China’s central government encourages increasing electricity transmission from west to east with various large projects. With renewable energy scaling up, more backup and peaking electricity are needed. Electricity exporters wish to reduce electricity sent out during peak times and keep enough backup electricity to avoid power shortages, while receivers also need more electricity for peak times. The eastern, coastal provinces inevitably prefer generating electricity locally in order to reduce reliance on other provinces for power, which means building coal-fired power plants. Building coal power plants can also help boost their regions’ economic performance. For example, Liuhe coal-fired plant in Zhejiang province is going to build units 3 and 4 (1,000 MW each) to reduce cross-province electricity trading and help balance energy supply and demand in the province. 

Summary and policy suggestions

The design and deployment of the “mega” clean-energy bases are enabled by China’s quick, centralised planning and top-down decision-making on resource allocation. The clean-energy bases will help secure China’s leadership in the global renewable energy market. China is not only a world leader in renewable energy but also leads in the manufacture of solar panels and wind turbines. Moreover, it is the biggest supplier of the raw materials they are made of, such as silicon, glass, steel, and copper. 

Until adequate energy storage technologies mature, coal power plants will continue to play an important role in China’s electricity mix. The “mega” clean-energy bases will accelerate the development of energy storage technologies and the transition of the power system. Coal power is shifting from a baseload provider to a peak-shaving and basic supporting role.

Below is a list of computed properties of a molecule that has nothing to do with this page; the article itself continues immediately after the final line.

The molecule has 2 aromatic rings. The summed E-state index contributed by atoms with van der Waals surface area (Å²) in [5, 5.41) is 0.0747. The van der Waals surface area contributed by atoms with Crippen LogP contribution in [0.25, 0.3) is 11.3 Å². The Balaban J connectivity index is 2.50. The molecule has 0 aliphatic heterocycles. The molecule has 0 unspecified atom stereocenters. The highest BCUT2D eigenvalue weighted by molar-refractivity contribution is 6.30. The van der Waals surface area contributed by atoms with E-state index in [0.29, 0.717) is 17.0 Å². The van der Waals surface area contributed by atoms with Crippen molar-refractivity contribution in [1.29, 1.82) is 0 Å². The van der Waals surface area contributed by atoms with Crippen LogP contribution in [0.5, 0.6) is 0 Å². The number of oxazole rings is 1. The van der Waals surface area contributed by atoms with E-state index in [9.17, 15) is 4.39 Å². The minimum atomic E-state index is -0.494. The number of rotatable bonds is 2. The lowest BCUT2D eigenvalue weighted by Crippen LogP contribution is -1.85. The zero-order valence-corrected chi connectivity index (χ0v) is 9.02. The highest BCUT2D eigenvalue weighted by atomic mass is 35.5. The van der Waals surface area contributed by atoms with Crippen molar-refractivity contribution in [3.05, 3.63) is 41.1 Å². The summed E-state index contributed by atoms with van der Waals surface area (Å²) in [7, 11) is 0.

However, the projects also provide an opportunity to build new coal-fired power plants to supply sufficient and flexible support to moderate variable renewable generation. A coal-fired power plant has a typical lifespan of 30 to 40 years. Building new power plants will risk locking in more carbon-emitting infrastructure, which jeopardises China’s efforts to achieve carbon neutrality by 2030.

Until adequate energy storage technologies mature, coal power plants will continue to play an important role in China’s electricity mix.

Considering the power oversupply in China, it is almost inevitable that some coal-fired units will be shut down ahead of their designed life. China’s coal fleet is young, with an average age of 12 years. Retiring early is a waste of assets and resources. The demand for coal power to support wind and solar energy should be met by retrofitting existing power plants. Accurate assessments and evaluations of existing coal power capacity are needed to avoid building unnecessary new coal plants. To control the construction of new coal-fired power plants, the NDRC should cancel the local governmentsʼ right to permit building new plants immediately. 

It is essential to quickly nationalise the electricity trade market and promote provincial grid merge with the national grid. Creating incentives for flexible operation will help to solve the conflict between exporters and importers of electricity. 

Developing the “mega” wind and solar clean-energy bases is the first step to executing China’s green energy transition plan – building renewable energy first, then phasing out coal. If built according to the plan, the clean-energy bases will be workhorses riding China towards achieving its double-carbon goal. 

About the Author

Xing Zhang is the China Energy Analyst at the Centre for Research on Energy and Clean Air (CREA). CREA is an independent research organisation focused on revealing the trends, causes, and health impacts, as well as the solutions to air pollution.

The views expressed in this article are those of the authors and do not necessarily reflect the views or policies of The World Financial Review.